The four-story Driskill Hotel in Austin was built in the 1880s at the time that the Capitol and the first building of the University of Texas were under construction. The hotel was one of the grandest in Texas, the meetingplace of legislators, lobbyists, and the social leaders of Austin, and was the site of inaugural balls, elaborate banquets, receptions, and university dances and ceremonies. The Driskill was also the headquarters for swarms of journalists and radio and TV reporters during the administration of Lyndon B. Johnson.
In 1884 Jesse Lincoln Driskill, a pioneer in the great cattle drives to northern railheads, purchased the half block bordered by Sixth, Seventh, and Brazos streets. Jasper N. Preston and Sons of Austin designed the original cream-colored brick and limestone building, which was apparently inspired by H. H. Richardson's recently completed Ames Building in Boston. The Driskill's two-story porches with Romanesque Revival columns frame Richardsonian arched entrances, but the façade is more complicated than that of the prototype, and small balconies project from the canted corners of the Driskill building.
The hotel opened on December 20, 1886, but within a few months financial problems briefly forced its closing, as repeated changes of ownership began. Originally the hotel had sixty steam-heated guest rooms with four elaborate suites on the second floor. The skylit dining room was the most elegant restaurant in Austin for many years. The Driskill had additional dining rooms for ladies and children, a ladies' entrance on Seventh Street, and, for the men, a large billiard room, a bar, and a barbershop. The columned lobby was later modified by the addition of a ceiling at the mezzanine level. The utility rooms, kitchen, and servants' quarters were in a separate building.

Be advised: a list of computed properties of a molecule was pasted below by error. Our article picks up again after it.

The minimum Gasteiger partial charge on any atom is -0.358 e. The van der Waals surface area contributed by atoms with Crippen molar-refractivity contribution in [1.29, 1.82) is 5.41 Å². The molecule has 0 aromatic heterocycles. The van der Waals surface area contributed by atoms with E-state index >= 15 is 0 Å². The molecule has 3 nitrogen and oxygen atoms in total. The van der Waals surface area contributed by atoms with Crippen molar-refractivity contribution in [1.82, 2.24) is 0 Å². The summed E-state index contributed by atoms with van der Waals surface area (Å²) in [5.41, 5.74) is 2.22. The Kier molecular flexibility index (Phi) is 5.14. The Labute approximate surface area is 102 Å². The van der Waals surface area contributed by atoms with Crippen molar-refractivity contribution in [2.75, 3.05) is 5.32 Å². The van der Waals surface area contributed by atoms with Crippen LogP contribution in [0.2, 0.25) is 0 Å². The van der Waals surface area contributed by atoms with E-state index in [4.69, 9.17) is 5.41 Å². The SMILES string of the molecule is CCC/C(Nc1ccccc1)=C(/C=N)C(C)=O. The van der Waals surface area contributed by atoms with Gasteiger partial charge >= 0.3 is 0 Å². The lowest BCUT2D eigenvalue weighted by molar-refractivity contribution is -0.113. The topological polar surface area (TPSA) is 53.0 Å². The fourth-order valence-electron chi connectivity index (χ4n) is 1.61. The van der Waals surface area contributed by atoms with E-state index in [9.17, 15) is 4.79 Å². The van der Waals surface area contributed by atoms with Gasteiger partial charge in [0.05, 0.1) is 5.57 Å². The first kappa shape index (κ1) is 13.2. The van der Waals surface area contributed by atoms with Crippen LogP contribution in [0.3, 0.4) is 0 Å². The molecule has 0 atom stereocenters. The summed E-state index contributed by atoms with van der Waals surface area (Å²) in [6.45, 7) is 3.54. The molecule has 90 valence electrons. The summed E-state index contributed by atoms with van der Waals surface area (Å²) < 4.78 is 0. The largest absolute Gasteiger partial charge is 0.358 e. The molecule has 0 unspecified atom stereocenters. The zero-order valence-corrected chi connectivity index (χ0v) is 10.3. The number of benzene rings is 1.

In 1923 the large guest rooms were remodeled and subdivided into 125 rooms, and five years later a fifteen-story annex was begun to the north, which was completed in 1930. At that time eight mirrors once owned by Carlota, empress of Mexico, were installed in the Maximilian Banquet Room. In 1970, when the hotel was once again threatened with closing, the Heritage Society of Austin mounted a successful campaign to interest private investors to save and rehabilitate the building. Volunteers of the Austin Heritage Guild operate a popular luncheon restaurant, the 1886 Room, in the hotel. Though the Driskill continued to change hands during the 1970s, the effort to restore the hotel to its original grandeur has been steady.
Joe B. Frantz, The Driskill Hotel (Austin: Encino, 1973).
Hotels and Theaters
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